Wednesday, 9 December 2020

Notes on the 1985 Season

Played 26, Won 6, Lost 5, Drew 15. Cancelled 11.

Win percentage 51.9 %

It was another season of exciting finishes if not quite to 1984 standards. The percentage of draws was very high, nearly double the long term average. Some of this might be attributed to cautious captaincy, but 4 games finished with us trying to take their last wicket, and failing. At Reading the boot was on the other foot, with us 9 down and 2 runs short after 127 overs of cricket (?Mandarins longest game?).

It must also have been a very poor summer [it was: having just graduated I had time to spare; but June and August were grim, and then October produced record-breaking high temperatures. Ed.] with 11 games (30% of total fixtures) cancelled.

Heaviest Victories

By 8 wickets vs Bank of England, by 10 runs vs Begbroke

Narrowest Victories

By 2 wickets vs Theberton, by 10 runs vs Begbroke

Heaviest Defeats

By 7 wickets vs Cobham; by 14 runs vs Grayshott.

Narrowest Defeats

By 4 wickets vs Framlingham Town, Easton and Chaldon, by 14 runs vs Grayshott.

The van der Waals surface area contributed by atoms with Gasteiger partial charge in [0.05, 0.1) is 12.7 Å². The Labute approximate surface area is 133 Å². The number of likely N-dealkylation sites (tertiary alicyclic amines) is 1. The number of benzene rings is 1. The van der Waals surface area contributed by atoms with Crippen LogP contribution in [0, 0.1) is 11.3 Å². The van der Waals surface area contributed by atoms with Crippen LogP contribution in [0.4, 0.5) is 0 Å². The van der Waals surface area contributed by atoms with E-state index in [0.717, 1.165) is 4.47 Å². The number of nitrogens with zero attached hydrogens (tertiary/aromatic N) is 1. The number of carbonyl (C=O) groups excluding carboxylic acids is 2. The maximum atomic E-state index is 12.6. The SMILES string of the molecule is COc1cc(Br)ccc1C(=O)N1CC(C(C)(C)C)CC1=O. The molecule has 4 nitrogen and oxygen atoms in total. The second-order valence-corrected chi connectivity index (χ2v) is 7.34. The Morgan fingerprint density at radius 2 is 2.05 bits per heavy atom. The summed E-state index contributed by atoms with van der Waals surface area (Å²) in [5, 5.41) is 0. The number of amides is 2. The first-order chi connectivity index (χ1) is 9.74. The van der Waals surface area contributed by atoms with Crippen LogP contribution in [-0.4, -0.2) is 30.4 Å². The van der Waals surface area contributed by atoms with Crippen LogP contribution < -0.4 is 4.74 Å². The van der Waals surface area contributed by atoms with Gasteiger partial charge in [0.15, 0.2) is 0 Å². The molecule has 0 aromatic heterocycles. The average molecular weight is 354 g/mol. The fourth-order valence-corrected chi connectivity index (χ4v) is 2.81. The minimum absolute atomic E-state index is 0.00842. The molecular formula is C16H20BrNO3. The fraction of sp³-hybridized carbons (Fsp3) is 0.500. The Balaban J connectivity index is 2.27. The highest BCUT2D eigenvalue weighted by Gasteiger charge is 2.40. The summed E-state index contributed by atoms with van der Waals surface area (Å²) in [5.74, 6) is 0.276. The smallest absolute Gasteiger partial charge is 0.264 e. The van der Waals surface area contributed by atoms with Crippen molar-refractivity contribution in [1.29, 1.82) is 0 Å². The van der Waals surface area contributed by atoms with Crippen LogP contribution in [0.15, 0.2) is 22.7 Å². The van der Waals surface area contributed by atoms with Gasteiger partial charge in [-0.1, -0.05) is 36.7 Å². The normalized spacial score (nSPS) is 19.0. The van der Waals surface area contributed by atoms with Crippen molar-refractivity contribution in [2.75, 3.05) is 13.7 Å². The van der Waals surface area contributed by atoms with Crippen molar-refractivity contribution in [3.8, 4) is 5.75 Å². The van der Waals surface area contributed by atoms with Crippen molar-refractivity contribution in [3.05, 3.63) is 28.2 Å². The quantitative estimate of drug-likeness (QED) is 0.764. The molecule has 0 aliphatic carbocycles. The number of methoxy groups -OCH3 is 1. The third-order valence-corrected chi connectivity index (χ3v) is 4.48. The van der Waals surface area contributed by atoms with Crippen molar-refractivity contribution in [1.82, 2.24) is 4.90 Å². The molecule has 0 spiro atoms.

Highest score for 232 for 5 dec vs Brill. Highest score against 215 all out by Reading.

Lowest score for 54 all out vs Chaldon. Lowest score against 50 for 9 off 41 by Peper Harow, and 82 by Grayshott..

Personal Performances

Mandarins scored 8 50s and 3 centuries (Luke Mayhew 109 vs Peper Harow and 106* vs Bank of England; Mike Richardson 100* vs Reading. Mayhew had 5 scores over 50 from 8 innings, and headed the averages with 68.00, with Richardson averaging 34.18

 Mayhew had the highest aggregate of 476. Richardson scored 376 and Lewy 319. No one else reached 200. Mike O’Shea remained undefeated for the whole season over 14 appearances, although he only batted 4 times (plus his last 4 appearances of 1984.)

Best bowling was by Andy McKeon 15-10-12-7 vs Peper Harow, and three other 5-fers, Mike Pattison 17-6-46-6 vs Easton, Rob Eastaway 23.2-2-53-6 vs Reading, and Pat Murphy 20-8-25-5 vs Thames Ditton (unchanged). Other notable examples of economy were O’Shea 14 overs for 19 runs at Bromley, and Gray and Eastaway’s combined 17 overs for 19 runs at Peper Harow. O’Shea took most wickets (31) and Richardson 27, Rob Eastaway 21.

Pat Murphy again headed the averages with 12 wickets at 11.08, with O’Shea taking his at 14.71. Seven bowlers took their wickets at an average under 21.